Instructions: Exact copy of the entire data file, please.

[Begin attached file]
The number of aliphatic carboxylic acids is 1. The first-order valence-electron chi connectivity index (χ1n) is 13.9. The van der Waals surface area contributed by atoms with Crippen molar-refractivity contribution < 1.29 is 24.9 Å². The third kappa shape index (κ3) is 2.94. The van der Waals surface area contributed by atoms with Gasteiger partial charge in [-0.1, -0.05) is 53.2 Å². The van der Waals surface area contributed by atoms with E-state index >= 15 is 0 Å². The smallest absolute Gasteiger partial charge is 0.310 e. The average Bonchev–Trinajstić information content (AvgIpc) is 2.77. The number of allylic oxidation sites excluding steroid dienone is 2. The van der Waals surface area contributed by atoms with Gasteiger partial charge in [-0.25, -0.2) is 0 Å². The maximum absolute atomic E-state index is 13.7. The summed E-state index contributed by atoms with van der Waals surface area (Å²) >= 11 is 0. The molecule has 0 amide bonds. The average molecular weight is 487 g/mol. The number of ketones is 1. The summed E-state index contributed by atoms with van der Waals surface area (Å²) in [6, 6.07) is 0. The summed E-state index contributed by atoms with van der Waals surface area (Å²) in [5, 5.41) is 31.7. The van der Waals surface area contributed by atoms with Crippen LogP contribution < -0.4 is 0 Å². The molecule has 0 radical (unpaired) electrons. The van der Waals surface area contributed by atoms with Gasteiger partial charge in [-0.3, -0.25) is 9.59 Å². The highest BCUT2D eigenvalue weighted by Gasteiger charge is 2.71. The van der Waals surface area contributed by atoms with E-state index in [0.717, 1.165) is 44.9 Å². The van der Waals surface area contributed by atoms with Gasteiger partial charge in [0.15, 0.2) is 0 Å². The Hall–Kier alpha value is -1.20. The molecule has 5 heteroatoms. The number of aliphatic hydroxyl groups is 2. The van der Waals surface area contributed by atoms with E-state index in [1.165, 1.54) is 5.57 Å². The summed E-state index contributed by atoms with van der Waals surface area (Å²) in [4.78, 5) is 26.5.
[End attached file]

The number of aliphatic carboxylic acids is 1. The first-order valence-electron chi connectivity index (χ1n) is 13.9. The van der Waals surface area contributed by atoms with Crippen molar-refractivity contribution < 1.29 is 24.9 Å². The third kappa shape index (κ3) is 2.94. The van der Waals surface area contributed by atoms with Gasteiger partial charge in [-0.1, -0.05) is 53.2 Å². The van der Waals surface area contributed by atoms with E-state index >= 15 is 0 Å². The smallest absolute Gasteiger partial charge is 0.310 e. The average Bonchev–Trinajstić information content (AvgIpc) is 2.77. The number of allylic oxidation sites excluding steroid dienone is 2. The van der Waals surface area contributed by atoms with Gasteiger partial charge in [-0.25, -0.2) is 0 Å². The maximum absolute atomic E-state index is 13.7. The summed E-state index contributed by atoms with van der Waals surface area (Å²) >= 11 is 0. The molecule has 0 amide bonds. The average molecular weight is 487 g/mol. The number of ketones is 1. The summed E-state index contributed by atoms with van der Waals surface area (Å²) in [6, 6.07) is 0. The summed E-state index contributed by atoms with van der Waals surface area (Å²) in [5, 5.41) is 31.7. The van der Waals surface area contributed by atoms with Crippen LogP contribution < -0.4 is 0 Å². The molecule has 0 radical (unpaired) electrons. The van der Waals surface area contributed by atoms with Gasteiger partial charge in [-0.3, -0.25) is 9.59 Å². The highest BCUT2D eigenvalue weighted by Gasteiger charge is 2.71. The van der Waals surface area contributed by atoms with E-state index in [0.717, 1.165) is 44.9 Å². The van der Waals surface area contributed by atoms with Gasteiger partial charge in [0.15, 0.2) is 0 Å². The Hall–Kier alpha value is -1.20. The molecule has 5 heteroatoms. The number of aliphatic hydroxyl groups is 2. The van der Waals surface area contributed by atoms with E-state index in [1.165, 1.54) is 5.57 Å². The summed E-state index contributed by atoms with van der Waals surface area (Å²) in [4.78, 5) is 26.5.